Role of a teacher in the lifelong learning sector This case study investigates the role and responsibilities of a teacher in the lifelong learning sector. I am a piano and guitar tutor on a one to one basis, so I have my own views and methods on teaching. However, I thought it would be interesting to study how a teacher deals with a whole class, as opposed to just one pupil. Further to the research for the study, an interview was conducted with Joe Bloggs, a teacher in School X. The interview examined a number of areas including: roles and responsibilities, boundaries, promoting equality and diversity, safe and supportive learning environments, promoting appropriate behaviour, legal and moral responsibilities, the challenges and rewards of the role and how Joe has had to adapt and respond to the ongoing changes in the lifelong learning sector. The first question covered what Joe considered to be his main responsibility as a teacher; to engage and motivate young people in the subject of music and learning in general. He uses a variety of methods to accomplish this. For example, practical sessions/role play and getting everyone involved, as well as written assessments, presentations and various visual tasks to ensure all different types of learners are accounted for. This is effective when teaching music history /theory, however, when a student is learning to play an instrument, all these areas are covered naturally. Joe allows his pupils to make mistakes, for example, if a pupil is playing a piece of music and they hit a wrong note, he will wait to see if they can identify that they were out of tune first. This is another way of working on their aural skills. If they do not pick up on it he ensures the mistakes are addressed and provides help and advice to rectify the problem.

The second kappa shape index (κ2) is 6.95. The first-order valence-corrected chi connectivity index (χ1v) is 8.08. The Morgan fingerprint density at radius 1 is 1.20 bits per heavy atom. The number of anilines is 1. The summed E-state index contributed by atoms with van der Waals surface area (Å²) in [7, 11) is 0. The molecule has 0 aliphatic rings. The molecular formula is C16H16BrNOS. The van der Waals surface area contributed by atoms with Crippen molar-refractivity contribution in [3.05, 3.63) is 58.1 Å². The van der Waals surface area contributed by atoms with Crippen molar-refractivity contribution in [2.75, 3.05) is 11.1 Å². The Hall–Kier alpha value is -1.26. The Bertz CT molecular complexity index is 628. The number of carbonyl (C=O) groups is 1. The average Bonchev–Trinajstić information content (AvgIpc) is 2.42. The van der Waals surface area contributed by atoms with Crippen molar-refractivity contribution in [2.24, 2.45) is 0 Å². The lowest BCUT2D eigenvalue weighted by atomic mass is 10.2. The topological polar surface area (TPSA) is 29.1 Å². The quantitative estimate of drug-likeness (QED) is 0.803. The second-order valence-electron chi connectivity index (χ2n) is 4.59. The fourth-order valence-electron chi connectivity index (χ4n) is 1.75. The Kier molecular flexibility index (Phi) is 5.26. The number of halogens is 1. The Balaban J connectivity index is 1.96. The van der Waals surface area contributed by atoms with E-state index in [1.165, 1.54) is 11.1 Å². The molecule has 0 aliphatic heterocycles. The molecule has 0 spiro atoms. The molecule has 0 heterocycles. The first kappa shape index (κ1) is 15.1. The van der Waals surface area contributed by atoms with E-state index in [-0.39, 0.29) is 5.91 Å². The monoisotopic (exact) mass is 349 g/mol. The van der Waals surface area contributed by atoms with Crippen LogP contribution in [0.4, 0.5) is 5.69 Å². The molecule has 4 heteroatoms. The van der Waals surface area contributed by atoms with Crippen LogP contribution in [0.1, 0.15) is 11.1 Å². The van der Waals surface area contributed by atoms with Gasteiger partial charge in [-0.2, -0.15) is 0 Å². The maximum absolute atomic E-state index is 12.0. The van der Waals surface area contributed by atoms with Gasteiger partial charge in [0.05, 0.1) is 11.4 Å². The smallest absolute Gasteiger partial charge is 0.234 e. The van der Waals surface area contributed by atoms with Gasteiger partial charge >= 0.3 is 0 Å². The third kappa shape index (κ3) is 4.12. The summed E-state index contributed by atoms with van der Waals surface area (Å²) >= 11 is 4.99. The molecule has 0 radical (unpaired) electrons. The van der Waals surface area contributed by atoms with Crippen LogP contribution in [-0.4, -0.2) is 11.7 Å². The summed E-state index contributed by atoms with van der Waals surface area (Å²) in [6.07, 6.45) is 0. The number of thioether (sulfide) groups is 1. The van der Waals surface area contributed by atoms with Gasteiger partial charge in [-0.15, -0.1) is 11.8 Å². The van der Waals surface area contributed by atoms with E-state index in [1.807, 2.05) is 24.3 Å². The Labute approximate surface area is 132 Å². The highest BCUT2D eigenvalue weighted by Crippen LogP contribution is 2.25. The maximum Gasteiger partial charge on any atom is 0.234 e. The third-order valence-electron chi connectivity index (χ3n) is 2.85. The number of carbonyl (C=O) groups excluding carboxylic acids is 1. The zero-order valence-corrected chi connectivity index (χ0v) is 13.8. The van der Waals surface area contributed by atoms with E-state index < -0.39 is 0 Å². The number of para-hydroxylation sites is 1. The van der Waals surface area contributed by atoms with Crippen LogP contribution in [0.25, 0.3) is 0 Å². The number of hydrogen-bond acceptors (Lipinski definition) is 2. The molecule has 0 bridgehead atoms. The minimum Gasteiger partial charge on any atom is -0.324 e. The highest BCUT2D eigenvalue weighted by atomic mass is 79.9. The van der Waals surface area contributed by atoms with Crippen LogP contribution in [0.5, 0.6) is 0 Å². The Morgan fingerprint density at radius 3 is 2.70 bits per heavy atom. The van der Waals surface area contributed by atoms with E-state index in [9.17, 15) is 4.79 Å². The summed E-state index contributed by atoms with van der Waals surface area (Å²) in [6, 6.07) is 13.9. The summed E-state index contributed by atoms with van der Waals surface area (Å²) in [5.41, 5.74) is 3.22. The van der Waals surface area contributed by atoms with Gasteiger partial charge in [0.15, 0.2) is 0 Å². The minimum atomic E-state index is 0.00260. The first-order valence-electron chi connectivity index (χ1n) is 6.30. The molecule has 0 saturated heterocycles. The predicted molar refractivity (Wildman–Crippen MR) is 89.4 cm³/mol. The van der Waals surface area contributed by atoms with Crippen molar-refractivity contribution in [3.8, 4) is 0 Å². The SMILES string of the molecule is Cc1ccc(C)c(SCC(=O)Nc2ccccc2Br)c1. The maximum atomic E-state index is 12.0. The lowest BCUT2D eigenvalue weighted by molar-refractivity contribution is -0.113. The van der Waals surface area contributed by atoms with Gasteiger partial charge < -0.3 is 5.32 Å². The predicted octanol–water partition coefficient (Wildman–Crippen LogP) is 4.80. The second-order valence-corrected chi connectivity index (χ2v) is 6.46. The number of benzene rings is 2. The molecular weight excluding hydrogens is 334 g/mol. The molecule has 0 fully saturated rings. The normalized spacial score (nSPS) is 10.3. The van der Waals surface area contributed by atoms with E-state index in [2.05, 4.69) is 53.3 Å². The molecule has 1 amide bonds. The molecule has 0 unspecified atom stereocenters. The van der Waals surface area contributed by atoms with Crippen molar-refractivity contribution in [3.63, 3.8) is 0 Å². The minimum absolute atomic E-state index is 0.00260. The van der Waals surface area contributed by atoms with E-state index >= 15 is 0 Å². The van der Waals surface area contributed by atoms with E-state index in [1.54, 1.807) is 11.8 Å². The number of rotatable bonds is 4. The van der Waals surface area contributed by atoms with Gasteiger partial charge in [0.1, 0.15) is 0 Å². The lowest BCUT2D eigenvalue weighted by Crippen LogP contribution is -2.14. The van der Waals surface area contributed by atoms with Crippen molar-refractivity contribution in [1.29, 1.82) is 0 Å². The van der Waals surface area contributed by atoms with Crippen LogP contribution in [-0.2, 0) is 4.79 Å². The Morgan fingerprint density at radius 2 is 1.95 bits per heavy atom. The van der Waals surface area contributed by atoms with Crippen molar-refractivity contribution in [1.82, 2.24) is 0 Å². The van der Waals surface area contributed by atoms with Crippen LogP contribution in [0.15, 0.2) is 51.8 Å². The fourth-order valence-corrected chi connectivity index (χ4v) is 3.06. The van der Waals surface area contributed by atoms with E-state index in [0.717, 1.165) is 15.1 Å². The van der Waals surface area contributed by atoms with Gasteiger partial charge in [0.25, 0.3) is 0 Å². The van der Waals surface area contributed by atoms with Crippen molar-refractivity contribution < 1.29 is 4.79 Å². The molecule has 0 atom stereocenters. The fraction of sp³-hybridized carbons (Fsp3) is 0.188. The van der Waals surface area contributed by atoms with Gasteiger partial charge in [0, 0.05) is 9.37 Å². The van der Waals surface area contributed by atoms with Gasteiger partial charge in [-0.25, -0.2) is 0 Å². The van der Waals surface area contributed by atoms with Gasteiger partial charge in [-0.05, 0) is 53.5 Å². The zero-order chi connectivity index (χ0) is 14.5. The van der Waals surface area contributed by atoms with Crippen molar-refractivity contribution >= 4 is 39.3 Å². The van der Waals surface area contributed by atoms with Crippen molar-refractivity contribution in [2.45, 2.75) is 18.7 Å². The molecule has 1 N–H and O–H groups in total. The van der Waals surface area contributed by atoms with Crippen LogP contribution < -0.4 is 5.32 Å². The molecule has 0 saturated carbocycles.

Conjointly, we addressed the topic of promoting equality and diversity. Joe feels strongly about this and his approach is through film/music...
Please join StudyMode to read the full document